Not long after Lucian's birth, I kegged an Irish-style dry stout that I brewed in late March (first discussed in the above St. Patrick's Day post) and named it Anna Livia Dry Stout in honor of a character from another Joyce novel, Finnegans Wake. The recipe for the brew can be found here in my new recipes section. I brewed the stout as a substitute for Guinness specifically for this occasion, and it didn't disappoint: deep black and roasty, dry but with a touch of sweetness in the middle and a robust mouthfeel that I found wanting the last time I drank canned Guinness Draught. Best of all, Anna Livia came in at a very sessionable 4% ABV. The only thing that was lacking was the trademark tang that Guinness achieves by adding a little bit of soured beer to each batch. The next time I make it, I'll try to recreate that effect by adding a little lactic acid to the wort. Sure, it's cheating and I don't generally like to add extraneous ingredients, but seeing as how the alternative would be to use sour beer and risk infecting my good equipment, I think I can make an exception.
To go with the stout, we had cabbage braised in the same stout with bacon, and a selection of cheeses: Irish cheddar, Gorgonzola (in honor of Leopold Bloom's Gorgonzola sandwich from Davy Byrne's), and English Red Leicester (not a Ulysses reference but great cheddarish cheese that reminds me of my time in the British Isles).
I also baked a raisin-free soda bread from this recipe from IslandVittles.com. Of course, I substituted Anna Livia for the Guinness. Though I've been baking bread for a couple of months now, this was my first soda bread. It was so good I will be making it again: crumbly and sweet, an excellent counterpart to the Gorgonzola. And the leftover slices were spectacular with butter and honey a day later.
It was a great way to spend a first Father's Day, and I got off light in that I was able to divert much of the fuss away from myself and onto one of my favorite annual geek observances. It also gave me a great excuse to brew something special for the occasion, something I'd love to do again in the future. But with Father's Day falling the day before Bloomsday next year, I think I'm going to need a new angle if I want to do a Father's Day brew.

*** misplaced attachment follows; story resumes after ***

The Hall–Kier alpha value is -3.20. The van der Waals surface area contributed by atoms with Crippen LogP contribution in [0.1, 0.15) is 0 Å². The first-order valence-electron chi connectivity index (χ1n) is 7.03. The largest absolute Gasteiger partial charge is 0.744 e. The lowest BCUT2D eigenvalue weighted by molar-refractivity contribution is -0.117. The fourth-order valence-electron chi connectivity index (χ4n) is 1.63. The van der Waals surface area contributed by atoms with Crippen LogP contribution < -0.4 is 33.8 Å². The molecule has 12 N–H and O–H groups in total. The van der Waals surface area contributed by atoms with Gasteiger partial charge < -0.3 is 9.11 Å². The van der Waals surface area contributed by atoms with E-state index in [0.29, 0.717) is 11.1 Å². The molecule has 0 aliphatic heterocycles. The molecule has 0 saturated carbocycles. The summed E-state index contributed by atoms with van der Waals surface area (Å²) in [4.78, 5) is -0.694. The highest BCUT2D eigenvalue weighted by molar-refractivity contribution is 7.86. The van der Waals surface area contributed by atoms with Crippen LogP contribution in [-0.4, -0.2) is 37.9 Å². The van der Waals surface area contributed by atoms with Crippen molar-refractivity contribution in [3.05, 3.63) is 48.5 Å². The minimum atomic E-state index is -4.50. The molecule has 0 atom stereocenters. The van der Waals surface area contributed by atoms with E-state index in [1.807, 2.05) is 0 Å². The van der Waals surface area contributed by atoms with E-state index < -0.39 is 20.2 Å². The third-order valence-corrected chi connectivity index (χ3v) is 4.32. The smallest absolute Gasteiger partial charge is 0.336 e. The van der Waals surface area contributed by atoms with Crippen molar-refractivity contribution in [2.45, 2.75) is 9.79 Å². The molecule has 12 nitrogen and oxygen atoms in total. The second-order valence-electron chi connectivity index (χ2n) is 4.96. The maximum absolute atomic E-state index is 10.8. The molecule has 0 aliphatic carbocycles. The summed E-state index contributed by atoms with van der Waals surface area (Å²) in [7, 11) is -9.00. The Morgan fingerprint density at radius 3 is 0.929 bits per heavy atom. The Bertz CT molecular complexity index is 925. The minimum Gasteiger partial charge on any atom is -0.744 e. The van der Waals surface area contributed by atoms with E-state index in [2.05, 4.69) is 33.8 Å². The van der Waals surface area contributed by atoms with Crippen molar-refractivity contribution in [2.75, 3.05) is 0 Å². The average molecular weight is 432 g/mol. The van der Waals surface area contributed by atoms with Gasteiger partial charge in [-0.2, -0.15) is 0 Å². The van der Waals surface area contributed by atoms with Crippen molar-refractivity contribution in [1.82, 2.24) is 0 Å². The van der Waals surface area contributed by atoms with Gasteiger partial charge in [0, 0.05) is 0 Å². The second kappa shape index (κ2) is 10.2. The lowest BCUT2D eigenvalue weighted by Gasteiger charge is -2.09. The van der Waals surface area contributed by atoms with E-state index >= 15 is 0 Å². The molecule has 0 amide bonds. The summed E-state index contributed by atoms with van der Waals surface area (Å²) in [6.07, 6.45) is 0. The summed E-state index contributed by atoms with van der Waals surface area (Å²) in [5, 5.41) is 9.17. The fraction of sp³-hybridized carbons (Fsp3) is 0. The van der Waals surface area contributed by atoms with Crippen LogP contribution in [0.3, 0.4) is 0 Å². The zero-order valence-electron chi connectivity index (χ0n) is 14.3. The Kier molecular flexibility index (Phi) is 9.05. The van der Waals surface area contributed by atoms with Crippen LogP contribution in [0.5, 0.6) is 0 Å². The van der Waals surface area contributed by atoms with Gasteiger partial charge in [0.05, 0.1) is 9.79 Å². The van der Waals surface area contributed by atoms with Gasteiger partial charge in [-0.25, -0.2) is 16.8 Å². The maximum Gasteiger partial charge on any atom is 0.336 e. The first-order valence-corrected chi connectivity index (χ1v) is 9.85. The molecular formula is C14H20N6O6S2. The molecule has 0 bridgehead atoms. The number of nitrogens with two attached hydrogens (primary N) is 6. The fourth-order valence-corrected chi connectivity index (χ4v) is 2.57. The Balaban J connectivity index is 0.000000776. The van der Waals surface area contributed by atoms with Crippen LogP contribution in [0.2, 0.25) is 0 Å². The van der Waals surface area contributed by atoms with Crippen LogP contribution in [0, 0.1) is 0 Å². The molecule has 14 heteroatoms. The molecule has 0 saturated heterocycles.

Anyone have any Father's Day brews they'd like to share the recipe for? I need your ideas! Only 364 days left to plan.
March is nearly over, and I haven’t blogged for a while. I just finished two consecutive restless weeks that left little time for writing: first a trip to California for my day job, and then several days of cleaning, organizing and baby-gear-assembling at the behest of my wife Lisa, who has become a prolific nester in the last weeks of her pregnancy. But if one event could pull me out of my unintended hiatus, it would be that annual celebration of all things Irish and all things alcoholic: St. Patrick’s Day.
I don’t have any Irish ancestry that I’m aware of, though there are gaps in my family tree that make it possible. But I do love all things Gaelic. Green is my favorite color. The Pogues are in heavy rotation on my iPod. James Joyce is one of my favorite authors. There’s even that whole “being named Shawn” thing. So I’m claiming partial Irish heritage until someone presents me with a notarized document proving I’m not. I call it being “Irish by bullshit,” but it is sincere bullshit.
While St. Patrick’s Day is most people’s favorite day of the year to be Irish by bullshit, for me it’s third behind June 16 (Bloomsday, the celebration of James Joyce’s Ulysses) and February 2 (Joyce’s birthday, and coincidentally the day after mine). On those days, it’s possible to find a seat in an Irish pub in Austin if I want to. On St. Pat’s, however, it ain’t. Having an aversion to drunken crowds slurring “Whiskey in the Jar”, I prefer to do my celebrating at home.
So Lisa cooked lamb-and-Guinness stew with potatoes, and sautéed cabbage on the side. The fact that she considered cooking an Irish-themed dish at all, after I once asked her to make pork kidneys for breakfast on Bloomsday, was surprising enough. But there were more surprises in store.
We bought a four-pack of Guinness Draught. She only needed one can for the stew, so that left three for me to “dispose of” without her help, on account of the little leprechaun in her belly. So I took one – er, three – for the team and drank them.
When I visited Dublin in June 2011, I drank draft Guinness constantly, because it was astoundingly delicious in the city of its birth. But back home, with homebrew and so many American craft brews available, it just doesn’t rise high enough on my list to seek it out, and I hadn’t had one since Bloomsday 2012. It’s become for me a special-occasion beer, for my “Irish days,” because it figures so heavily in the Irish culture I’m celebrating.